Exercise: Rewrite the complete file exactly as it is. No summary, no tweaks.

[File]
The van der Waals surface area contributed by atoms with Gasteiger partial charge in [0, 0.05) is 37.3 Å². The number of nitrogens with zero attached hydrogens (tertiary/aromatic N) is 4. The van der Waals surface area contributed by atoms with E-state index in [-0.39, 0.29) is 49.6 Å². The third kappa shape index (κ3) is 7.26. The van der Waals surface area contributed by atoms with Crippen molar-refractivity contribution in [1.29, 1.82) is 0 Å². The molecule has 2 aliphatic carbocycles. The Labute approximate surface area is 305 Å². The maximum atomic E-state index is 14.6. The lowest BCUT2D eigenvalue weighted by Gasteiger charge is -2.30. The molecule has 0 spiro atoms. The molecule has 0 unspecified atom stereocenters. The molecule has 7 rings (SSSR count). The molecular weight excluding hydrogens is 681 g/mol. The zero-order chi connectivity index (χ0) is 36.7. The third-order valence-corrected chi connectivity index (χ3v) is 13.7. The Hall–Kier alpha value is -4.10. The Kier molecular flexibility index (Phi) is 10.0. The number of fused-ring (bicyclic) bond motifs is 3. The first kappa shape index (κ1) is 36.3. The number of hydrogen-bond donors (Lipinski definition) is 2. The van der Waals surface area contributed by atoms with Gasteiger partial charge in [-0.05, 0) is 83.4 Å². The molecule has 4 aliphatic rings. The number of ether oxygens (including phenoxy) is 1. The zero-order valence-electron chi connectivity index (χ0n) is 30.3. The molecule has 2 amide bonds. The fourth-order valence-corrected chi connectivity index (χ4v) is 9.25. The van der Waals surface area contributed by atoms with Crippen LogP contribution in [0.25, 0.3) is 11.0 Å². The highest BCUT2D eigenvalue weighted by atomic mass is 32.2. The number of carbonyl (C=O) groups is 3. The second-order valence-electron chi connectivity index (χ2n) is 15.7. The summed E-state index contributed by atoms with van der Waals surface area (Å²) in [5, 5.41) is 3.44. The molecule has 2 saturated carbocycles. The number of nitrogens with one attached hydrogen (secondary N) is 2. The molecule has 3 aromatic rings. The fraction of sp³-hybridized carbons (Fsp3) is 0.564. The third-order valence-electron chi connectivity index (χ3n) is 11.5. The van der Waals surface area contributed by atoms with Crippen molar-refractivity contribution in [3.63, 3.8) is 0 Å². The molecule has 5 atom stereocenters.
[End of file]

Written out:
The van der Waals surface area contributed by atoms with Gasteiger partial charge in [0, 0.05) is 37.3 Å². The number of nitrogens with zero attached hydrogens (tertiary/aromatic N) is 4. The van der Waals surface area contributed by atoms with E-state index in [-0.39, 0.29) is 49.6 Å². The third kappa shape index (κ3) is 7.26. The van der Waals surface area contributed by atoms with Crippen molar-refractivity contribution in [1.29, 1.82) is 0 Å². The molecule has 2 aliphatic carbocycles. The Labute approximate surface area is 305 Å². The maximum atomic E-state index is 14.6. The lowest BCUT2D eigenvalue weighted by Gasteiger charge is -2.30. The molecule has 0 spiro atoms. The molecule has 0 unspecified atom stereocenters. The molecule has 7 rings (SSSR count). The molecular weight excluding hydrogens is 681 g/mol. The zero-order chi connectivity index (χ0) is 36.7. The third-order valence-corrected chi connectivity index (χ3v) is 13.7. The Hall–Kier alpha value is -4.10. The Kier molecular flexibility index (Phi) is 10.0. The number of fused-ring (bicyclic) bond motifs is 3. The first kappa shape index (κ1) is 36.3. The number of hydrogen-bond donors (Lipinski definition) is 2. The van der Waals surface area contributed by atoms with Gasteiger partial charge in [-0.05, 0) is 83.4 Å². The molecule has 4 aliphatic rings. The number of ether oxygens (including phenoxy) is 1. The zero-order valence-electron chi connectivity index (χ0n) is 30.3. The molecule has 2 amide bonds. The fourth-order valence-corrected chi connectivity index (χ4v) is 9.25. The van der Waals surface area contributed by atoms with Crippen LogP contribution in [0.25, 0.3) is 11.0 Å². The highest BCUT2D eigenvalue weighted by atomic mass is 32.2. The number of carbonyl (C=O) groups is 3. The second-order valence-electron chi connectivity index (χ2n) is 15.7. The summed E-state index contributed by atoms with van der Waals surface area (Å²) in [5, 5.41) is 3.44. The molecule has 2 saturated carbocycles. The number of nitrogens with one attached hydrogen (secondary N) is 2. The molecule has 3 aromatic rings. The fraction of sp³-hybridized carbons (Fsp3) is 0.564. The third-order valence-electron chi connectivity index (χ3n) is 11.5. The van der Waals surface area contributed by atoms with Crippen molar-refractivity contribution in [3.63, 3.8) is 0 Å². The molecule has 5 atom stereocenters.